This month I have been researching bone health topics raised by some subscribers to this newsletter. As a result, you iwll find information about Osteomalcia and Bio-identical hormones on the site. More topics to follow....

SPECIAL NOTE: If you have read the page about bio-idenitical hormones, you might want to return and scroll down to the end. I just added some new material and a link to the site of the physician who has been a leader in advocating their use.

FINDING STUFF on Osteopenia3 web site. Again, I encourage you to use the SEARCH page if you are looking for a topic. The Index page is woefully out of date. Also the SEARCH page often returns topics from these newsletter so you do not have to reread every issue.

FOR THIS MONTH. I want go back to discussing Strontium. The following information is NOT on the web site yet.

STRONTIUM, BONE DENSITY AND BONE STRENGTH. First a word about bisphosphonates. There have been news stories [and published research] about 'spontaneous fractures' in persons taking certain bisphonates for 4 or more years.

As noted in an earlier newsletter a recent study showed that although these drugs reduce fracture risk after a year, with long term usage, they show have no advantage since fracture rates begin to rise.

Some hypothesize that this happens because bisphosphonates (and there are a number of drugs and infusions that belong to this class of drugs) slow the removal of old bone. If the reason our bodies remove old bone IS because it is 'not up to par', is weaker etc. then keeping this 'less than the best bone' in place affects the overall strength of the bone.

These drugs can give us DENSER bones (more bone is there) and a dexa scan will show that increase in density. But because an increasing amount of this dense bone is bone the body would normally remove because it is 'below par', our denser bones are made of of material that is less STRONG. Despite my dexa showing greater density, I may at some point be at risk of fractures once again since I have dense bones but not strong bones. (I hope that makes sense.)

The effect of strontium is different. It does not change the rate of removal of old bone. Instead because Strontium is a denser element, denser bone is laid down during the remodeling process. There is no question of 'poor quality bone' being retained.

BUT one of the difficulties with Strontium is how it affects our dexa scans. Because strontium is denser than calcium, its use affects dexa scan images. And although there is a formula that radiologist can use to account for strontium, it appears (from reader comments) that few seem to be use it. (always tell the technician giving a dexa scan that you use Strontium - and find out if the radiologist will calculate that into your results.)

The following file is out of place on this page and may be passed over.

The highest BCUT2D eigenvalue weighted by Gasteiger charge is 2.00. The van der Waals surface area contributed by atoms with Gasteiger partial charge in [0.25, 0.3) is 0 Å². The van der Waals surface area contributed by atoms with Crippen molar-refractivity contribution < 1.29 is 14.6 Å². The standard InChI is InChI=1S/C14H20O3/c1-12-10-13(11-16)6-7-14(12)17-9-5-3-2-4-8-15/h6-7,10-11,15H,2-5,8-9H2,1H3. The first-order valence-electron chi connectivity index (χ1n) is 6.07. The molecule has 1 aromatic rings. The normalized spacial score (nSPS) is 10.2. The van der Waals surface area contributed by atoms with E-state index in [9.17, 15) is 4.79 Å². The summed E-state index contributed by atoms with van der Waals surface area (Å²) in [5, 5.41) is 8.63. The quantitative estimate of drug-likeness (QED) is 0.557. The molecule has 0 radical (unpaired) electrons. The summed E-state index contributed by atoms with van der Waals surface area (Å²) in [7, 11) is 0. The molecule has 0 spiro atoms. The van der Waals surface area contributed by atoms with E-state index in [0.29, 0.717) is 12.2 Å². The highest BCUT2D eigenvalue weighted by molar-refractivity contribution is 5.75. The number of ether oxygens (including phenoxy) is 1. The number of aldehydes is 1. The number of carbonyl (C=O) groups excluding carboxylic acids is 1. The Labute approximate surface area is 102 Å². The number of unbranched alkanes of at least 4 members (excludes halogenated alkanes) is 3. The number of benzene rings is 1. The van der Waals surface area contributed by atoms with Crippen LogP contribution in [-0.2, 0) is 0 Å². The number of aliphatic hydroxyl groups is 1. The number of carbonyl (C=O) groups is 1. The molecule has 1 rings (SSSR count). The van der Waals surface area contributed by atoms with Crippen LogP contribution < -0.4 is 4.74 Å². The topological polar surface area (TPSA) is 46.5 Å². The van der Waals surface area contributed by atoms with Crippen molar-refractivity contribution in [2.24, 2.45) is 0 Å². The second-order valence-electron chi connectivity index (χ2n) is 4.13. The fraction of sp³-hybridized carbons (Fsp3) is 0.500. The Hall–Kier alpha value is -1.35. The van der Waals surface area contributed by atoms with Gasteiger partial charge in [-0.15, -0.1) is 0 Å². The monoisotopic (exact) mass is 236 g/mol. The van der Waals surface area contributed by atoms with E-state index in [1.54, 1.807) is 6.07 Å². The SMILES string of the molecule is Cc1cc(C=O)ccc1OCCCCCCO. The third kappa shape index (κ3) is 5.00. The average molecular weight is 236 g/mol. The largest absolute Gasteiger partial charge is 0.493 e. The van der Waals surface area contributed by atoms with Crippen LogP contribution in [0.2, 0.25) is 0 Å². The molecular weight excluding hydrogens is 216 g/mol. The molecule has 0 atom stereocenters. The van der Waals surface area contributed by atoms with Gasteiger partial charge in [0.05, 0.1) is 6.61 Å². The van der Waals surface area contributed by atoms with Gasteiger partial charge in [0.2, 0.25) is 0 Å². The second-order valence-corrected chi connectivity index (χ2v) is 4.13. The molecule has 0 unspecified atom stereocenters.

More than one reader has told me s/he decided not to use natural strontium because they felt they could not be certain about their test results.

I hope this newsletter can be of use. I recently read that one should allow 10% for strontium's greater density.

So, for example, if your 2007 score was -2.0 and your 2009 dexa scan score is +1.0 this is a shows an increase of +3. But if 10% of that reading is due to the greater density of Strontium, then you can calculate your real increase is 2.7...not 3.0.

Hmmm. I hope my math is correct there. I send this information today because a number of people have been asking. Also, I have received some notes from people who have said, well if I have to subtract 10% from my dexa results, it is just not worth using Strontium. And they said that even though their results showed a substantial increase on bone density.

Whether you do or do not take natural Strontium is your decision. I just want to be sure that you have 'all the facts' and how it affects future dexa scans is one that you may want/need.

Well, that is it for this month. IBMS (International bone MIneral Society) is meeting again this Spring. When I reviewed the agenda, I did not see much that address our issues. The biochemical studies that dominate the agenda may lead to some new treatments in the future but for now I think we have the main ideas from Western medicine on the site already.

I am investigating a few things from Ayurveda medicine (India) but I need to be sure I understand before posting things on the site. I am also updating and revising many pages on the site. Like Topsy Osteopenia3 'just growed' and there are pages that need to be linked to other pages AND new studies should be listed.

Finally, a SPECIAL THANK YOU FOR YOUR PATIENCE. I know that despite my using spell check and revising this newsletter and web site pages, that typos creep in. Every so often someone writes to tell me to be more 'professional' and I think, Well I am professional. I offer careful research and give all sides AND . . .

Osteoporosis and Osteopenia have become big subjects on the web. There are several Membership sites on the topic. I know that if I charged even $10 a year for membership access to this site, I would have more money than I ever need...since about 50,000 people read the site each month. (I could hire proof readers, editors etc. and still have money to spare.) But I believe the web should be free. And I want to share what I have learned - I consider it part of my scholarly vocation.

I DO pick up some affiliate income when you order your supplements etc. from the web site and I get a few cents when people click on an ad. But this can not finance any sort of staff. So I really want to thank those of you who accept the imperfections when reading the information.

Be well. Have a GREAT MONTH.